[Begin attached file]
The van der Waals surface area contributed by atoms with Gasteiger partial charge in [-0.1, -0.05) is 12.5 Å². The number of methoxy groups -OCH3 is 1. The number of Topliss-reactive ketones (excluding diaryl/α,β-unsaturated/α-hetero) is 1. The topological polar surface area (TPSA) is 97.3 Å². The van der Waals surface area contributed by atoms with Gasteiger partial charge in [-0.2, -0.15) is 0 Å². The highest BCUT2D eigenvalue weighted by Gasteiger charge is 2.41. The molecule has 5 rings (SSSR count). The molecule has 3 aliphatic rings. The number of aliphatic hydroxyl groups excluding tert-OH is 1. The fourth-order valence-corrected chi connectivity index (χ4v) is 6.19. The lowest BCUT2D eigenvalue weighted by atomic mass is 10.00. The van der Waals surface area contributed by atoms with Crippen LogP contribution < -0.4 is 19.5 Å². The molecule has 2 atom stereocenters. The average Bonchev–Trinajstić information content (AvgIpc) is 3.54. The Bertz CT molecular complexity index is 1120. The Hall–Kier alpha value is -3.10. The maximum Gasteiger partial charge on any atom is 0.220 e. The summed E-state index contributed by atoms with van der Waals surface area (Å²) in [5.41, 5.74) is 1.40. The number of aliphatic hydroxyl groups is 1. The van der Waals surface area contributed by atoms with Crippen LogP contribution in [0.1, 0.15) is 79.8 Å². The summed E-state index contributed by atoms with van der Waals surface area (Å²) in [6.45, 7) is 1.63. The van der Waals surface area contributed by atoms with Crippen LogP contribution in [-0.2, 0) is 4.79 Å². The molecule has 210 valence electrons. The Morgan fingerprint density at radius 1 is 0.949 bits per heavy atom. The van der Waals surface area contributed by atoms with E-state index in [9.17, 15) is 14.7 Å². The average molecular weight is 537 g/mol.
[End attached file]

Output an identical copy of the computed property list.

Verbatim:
The van der Waals surface area contributed by atoms with Gasteiger partial charge in [-0.1, -0.05) is 12.5 Å². The number of methoxy groups -OCH3 is 1. The number of Topliss-reactive ketones (excluding diaryl/α,β-unsaturated/α-hetero) is 1. The topological polar surface area (TPSA) is 97.3 Å². The van der Waals surface area contributed by atoms with Gasteiger partial charge in [-0.2, -0.15) is 0 Å². The highest BCUT2D eigenvalue weighted by Gasteiger charge is 2.41. The molecule has 5 rings (SSSR count). The molecule has 3 aliphatic rings. The number of aliphatic hydroxyl groups excluding tert-OH is 1. The fourth-order valence-corrected chi connectivity index (χ4v) is 6.19. The lowest BCUT2D eigenvalue weighted by atomic mass is 10.00. The van der Waals surface area contributed by atoms with Crippen LogP contribution < -0.4 is 19.5 Å². The molecule has 2 atom stereocenters. The average Bonchev–Trinajstić information content (AvgIpc) is 3.54. The Bertz CT molecular complexity index is 1120. The Hall–Kier alpha value is -3.10. The maximum Gasteiger partial charge on any atom is 0.220 e. The summed E-state index contributed by atoms with van der Waals surface area (Å²) in [5.41, 5.74) is 1.40. The number of aliphatic hydroxyl groups is 1. The van der Waals surface area contributed by atoms with Crippen LogP contribution in [0.1, 0.15) is 79.8 Å². The summed E-state index contributed by atoms with van der Waals surface area (Å²) in [6.45, 7) is 1.63. The van der Waals surface area contributed by atoms with Crippen LogP contribution in [-0.2, 0) is 4.79 Å². The molecule has 210 valence electrons. The Morgan fingerprint density at radius 1 is 0.949 bits per heavy atom. The van der Waals surface area contributed by atoms with E-state index in [9.17, 15) is 14.7 Å². The average molecular weight is 537 g/mol.